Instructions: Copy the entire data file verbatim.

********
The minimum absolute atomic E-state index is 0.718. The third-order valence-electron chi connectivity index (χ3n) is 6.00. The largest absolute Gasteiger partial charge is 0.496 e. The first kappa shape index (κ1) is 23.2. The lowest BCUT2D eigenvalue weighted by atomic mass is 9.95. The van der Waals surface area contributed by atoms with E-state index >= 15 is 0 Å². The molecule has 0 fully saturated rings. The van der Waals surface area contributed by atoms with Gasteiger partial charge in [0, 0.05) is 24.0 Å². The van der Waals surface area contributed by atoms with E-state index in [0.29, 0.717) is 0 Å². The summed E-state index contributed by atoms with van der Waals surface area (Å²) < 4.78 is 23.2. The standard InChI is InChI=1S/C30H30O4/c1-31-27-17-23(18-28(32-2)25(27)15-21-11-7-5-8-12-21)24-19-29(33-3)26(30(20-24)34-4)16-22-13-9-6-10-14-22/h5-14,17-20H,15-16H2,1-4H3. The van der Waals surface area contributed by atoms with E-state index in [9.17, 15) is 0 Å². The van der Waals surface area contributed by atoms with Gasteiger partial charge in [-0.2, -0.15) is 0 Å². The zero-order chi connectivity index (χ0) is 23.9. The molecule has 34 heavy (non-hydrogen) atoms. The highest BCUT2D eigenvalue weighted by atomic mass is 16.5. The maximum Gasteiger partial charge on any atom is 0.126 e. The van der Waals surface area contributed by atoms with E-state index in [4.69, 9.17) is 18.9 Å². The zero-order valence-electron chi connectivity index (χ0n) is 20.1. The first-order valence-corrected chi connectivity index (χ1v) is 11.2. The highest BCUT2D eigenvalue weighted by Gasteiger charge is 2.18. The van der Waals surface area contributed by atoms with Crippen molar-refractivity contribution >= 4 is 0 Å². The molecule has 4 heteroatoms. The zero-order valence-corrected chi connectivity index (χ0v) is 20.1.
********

The minimum absolute atomic E-state index is 0.718. The third-order valence-electron chi connectivity index (χ3n) is 6.00. The largest absolute Gasteiger partial charge is 0.496 e. The first kappa shape index (κ1) is 23.2. The lowest BCUT2D eigenvalue weighted by atomic mass is 9.95. The van der Waals surface area contributed by atoms with E-state index >= 15 is 0 Å². The molecule has 0 fully saturated rings. The van der Waals surface area contributed by atoms with Gasteiger partial charge in [0, 0.05) is 24.0 Å². The van der Waals surface area contributed by atoms with E-state index in [0.29, 0.717) is 0 Å². The summed E-state index contributed by atoms with van der Waals surface area (Å²) < 4.78 is 23.2. The standard InChI is InChI=1S/C30H30O4/c1-31-27-17-23(18-28(32-2)25(27)15-21-11-7-5-8-12-21)24-19-29(33-3)26(30(20-24)34-4)16-22-13-9-6-10-14-22/h5-14,17-20H,15-16H2,1-4H3. The van der Waals surface area contributed by atoms with E-state index in [9.17, 15) is 0 Å². The van der Waals surface area contributed by atoms with Gasteiger partial charge in [-0.2, -0.15) is 0 Å². The zero-order chi connectivity index (χ0) is 23.9. The molecule has 34 heavy (non-hydrogen) atoms. The highest BCUT2D eigenvalue weighted by atomic mass is 16.5. The maximum Gasteiger partial charge on any atom is 0.126 e. The van der Waals surface area contributed by atoms with E-state index in [4.69, 9.17) is 18.9 Å². The zero-order valence-electron chi connectivity index (χ0n) is 20.1. The first-order valence-corrected chi connectivity index (χ1v) is 11.2. The highest BCUT2D eigenvalue weighted by Gasteiger charge is 2.18. The van der Waals surface area contributed by atoms with Crippen molar-refractivity contribution >= 4 is 0 Å². The molecule has 4 heteroatoms. The zero-order valence-corrected chi connectivity index (χ0v) is 20.1.